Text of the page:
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EMBO J. 1996 Dec 16;15(24):7137-46.

Polyadenylation accelerates degradation of chloroplast mRNA.

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Department of Plant Biology, University of California, Berkeley 94720, USA.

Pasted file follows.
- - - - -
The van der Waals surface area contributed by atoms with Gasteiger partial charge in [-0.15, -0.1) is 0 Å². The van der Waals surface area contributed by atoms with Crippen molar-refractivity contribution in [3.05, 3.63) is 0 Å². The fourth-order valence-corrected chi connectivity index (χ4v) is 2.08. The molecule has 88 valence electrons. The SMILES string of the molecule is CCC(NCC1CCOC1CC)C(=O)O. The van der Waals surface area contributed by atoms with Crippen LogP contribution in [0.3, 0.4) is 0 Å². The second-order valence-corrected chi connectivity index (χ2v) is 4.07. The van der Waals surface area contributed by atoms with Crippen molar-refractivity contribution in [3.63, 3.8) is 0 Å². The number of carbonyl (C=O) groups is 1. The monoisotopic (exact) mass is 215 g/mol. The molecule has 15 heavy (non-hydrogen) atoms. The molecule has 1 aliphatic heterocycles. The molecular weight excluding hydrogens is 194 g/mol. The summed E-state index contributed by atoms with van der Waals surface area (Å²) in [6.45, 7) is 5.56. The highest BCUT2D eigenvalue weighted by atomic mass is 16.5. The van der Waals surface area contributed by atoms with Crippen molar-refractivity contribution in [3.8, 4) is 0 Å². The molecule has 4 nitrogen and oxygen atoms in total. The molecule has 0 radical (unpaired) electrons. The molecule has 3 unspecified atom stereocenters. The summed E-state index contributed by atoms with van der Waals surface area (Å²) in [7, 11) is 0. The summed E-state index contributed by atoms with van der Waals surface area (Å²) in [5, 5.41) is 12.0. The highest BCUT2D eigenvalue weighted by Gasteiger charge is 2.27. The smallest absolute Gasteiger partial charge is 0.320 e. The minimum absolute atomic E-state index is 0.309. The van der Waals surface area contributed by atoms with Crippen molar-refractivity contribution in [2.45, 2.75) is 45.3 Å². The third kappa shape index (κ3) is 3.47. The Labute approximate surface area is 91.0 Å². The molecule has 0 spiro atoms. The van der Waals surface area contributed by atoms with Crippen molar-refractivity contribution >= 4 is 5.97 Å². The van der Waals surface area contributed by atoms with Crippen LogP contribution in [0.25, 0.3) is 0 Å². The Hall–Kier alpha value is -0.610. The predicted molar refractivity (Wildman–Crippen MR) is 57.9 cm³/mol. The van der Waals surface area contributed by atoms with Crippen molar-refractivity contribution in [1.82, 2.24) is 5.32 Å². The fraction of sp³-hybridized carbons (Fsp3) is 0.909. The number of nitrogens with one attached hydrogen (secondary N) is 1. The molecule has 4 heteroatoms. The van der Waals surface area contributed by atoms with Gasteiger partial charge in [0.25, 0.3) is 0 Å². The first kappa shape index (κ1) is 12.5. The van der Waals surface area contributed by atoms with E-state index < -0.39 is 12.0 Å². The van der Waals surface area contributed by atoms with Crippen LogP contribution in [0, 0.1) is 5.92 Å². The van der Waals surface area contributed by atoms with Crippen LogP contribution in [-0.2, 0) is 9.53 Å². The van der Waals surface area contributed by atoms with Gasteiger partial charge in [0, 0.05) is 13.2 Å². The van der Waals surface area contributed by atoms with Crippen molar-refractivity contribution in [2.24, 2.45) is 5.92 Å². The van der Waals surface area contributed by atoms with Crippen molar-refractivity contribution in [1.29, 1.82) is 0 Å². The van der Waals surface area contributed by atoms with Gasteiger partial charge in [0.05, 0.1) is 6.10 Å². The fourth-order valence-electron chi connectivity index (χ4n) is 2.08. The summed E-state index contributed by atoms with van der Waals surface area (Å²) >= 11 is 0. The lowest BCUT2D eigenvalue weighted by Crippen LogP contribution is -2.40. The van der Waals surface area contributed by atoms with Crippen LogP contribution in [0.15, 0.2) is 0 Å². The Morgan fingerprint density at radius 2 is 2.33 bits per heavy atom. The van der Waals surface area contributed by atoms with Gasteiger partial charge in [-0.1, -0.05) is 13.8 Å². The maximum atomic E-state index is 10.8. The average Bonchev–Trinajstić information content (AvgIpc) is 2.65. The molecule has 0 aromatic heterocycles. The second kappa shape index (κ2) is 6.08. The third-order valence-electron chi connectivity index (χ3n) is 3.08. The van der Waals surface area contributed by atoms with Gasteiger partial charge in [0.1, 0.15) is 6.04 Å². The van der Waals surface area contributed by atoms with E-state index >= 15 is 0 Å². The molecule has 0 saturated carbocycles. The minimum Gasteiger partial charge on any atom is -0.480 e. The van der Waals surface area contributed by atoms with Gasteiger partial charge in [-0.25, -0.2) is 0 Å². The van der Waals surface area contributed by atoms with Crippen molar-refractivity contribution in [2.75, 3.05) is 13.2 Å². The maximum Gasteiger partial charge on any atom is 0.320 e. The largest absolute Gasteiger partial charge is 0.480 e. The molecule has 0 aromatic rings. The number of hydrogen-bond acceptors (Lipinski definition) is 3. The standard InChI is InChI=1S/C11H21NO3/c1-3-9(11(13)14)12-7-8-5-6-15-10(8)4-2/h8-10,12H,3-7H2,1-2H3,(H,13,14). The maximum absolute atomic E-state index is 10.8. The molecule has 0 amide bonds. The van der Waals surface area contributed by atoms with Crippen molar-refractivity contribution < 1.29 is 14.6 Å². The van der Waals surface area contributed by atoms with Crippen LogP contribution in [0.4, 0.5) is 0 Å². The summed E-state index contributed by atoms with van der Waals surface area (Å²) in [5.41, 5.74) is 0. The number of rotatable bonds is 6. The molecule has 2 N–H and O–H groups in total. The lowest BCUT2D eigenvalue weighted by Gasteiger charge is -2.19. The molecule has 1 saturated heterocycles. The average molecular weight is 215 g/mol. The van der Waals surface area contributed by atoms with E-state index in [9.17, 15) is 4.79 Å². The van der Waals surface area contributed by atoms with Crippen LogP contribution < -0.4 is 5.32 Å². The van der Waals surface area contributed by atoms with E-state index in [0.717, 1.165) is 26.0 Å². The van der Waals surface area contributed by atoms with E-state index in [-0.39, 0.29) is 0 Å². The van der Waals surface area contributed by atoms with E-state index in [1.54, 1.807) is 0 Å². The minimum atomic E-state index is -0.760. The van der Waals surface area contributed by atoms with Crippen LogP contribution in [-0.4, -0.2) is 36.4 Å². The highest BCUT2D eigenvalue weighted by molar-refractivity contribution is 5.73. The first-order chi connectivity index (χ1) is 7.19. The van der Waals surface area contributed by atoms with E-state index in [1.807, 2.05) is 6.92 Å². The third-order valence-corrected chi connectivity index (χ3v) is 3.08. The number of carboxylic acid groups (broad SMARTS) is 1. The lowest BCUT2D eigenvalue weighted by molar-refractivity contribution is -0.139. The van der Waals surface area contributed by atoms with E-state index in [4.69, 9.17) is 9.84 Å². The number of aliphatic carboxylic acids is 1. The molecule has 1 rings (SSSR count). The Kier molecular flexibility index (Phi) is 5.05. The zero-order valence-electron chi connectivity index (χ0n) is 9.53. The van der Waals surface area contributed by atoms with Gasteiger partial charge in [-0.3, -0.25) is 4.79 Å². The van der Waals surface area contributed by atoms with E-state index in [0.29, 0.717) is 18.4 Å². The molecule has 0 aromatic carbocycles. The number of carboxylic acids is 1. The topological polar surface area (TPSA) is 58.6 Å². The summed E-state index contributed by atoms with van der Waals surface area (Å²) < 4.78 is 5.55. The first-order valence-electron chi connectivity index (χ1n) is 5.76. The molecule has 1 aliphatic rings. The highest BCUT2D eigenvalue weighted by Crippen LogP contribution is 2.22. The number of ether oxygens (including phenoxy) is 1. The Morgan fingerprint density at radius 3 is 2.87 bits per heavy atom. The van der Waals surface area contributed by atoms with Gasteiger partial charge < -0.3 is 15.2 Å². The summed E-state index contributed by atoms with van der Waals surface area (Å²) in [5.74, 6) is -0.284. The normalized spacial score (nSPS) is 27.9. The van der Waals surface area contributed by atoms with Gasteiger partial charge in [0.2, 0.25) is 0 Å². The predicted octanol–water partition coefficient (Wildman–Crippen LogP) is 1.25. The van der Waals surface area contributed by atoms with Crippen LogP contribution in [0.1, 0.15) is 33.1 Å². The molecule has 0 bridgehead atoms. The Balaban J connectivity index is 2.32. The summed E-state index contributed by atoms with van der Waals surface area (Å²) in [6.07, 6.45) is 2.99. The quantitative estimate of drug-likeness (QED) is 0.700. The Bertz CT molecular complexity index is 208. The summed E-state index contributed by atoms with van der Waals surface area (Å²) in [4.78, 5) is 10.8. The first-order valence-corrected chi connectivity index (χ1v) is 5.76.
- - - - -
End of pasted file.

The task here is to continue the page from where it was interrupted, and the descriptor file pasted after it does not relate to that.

The expression of chloroplast genes is regulated by several mechanisms, one of which is the modulation of RNA stability. To understand how this regulatory step is controlled during chloroplast development, we have begun to define the mechanism of plastid mRNA degradation. We show here that the degradation petD mRNA involves endonucleolytic cleavage at specific sites upstream of the 3' stem-loop structure. The endonucleolytic petD cleavage products can be polyadenylated in vitro, and similar polyadenylated RNA products are detectable in vivo. PCR analysis of the psbA and psaA-psaB-rps14 operons revealed other polyadenylated endonucleolytic cleavage products, indicating that poly(A) addition appears to be an integral modification during chloroplast mRNA degradation. Polyadenylation promotes efficient degradation of the cleaved petD RNAs by a 3'-5' exoribonuclease. Furthermore, polyadenylation also plays an important role in the degradation of the petD mRNA 3' end. Although the 3' end stem-loop is usually resistant to nucleases, adenylation renders the secondary structure susceptible to the 3'-5' exoribonuclease. Analysis of 3' ends confirms that polyadenylation occurs in vivo, and reveals that the extent of adenylation increases during the degradation of plastid mRNA in the dark. Based on these results, we propose a novel mechanism for polyadenylation in the regulation of plastid mRNA degradation.

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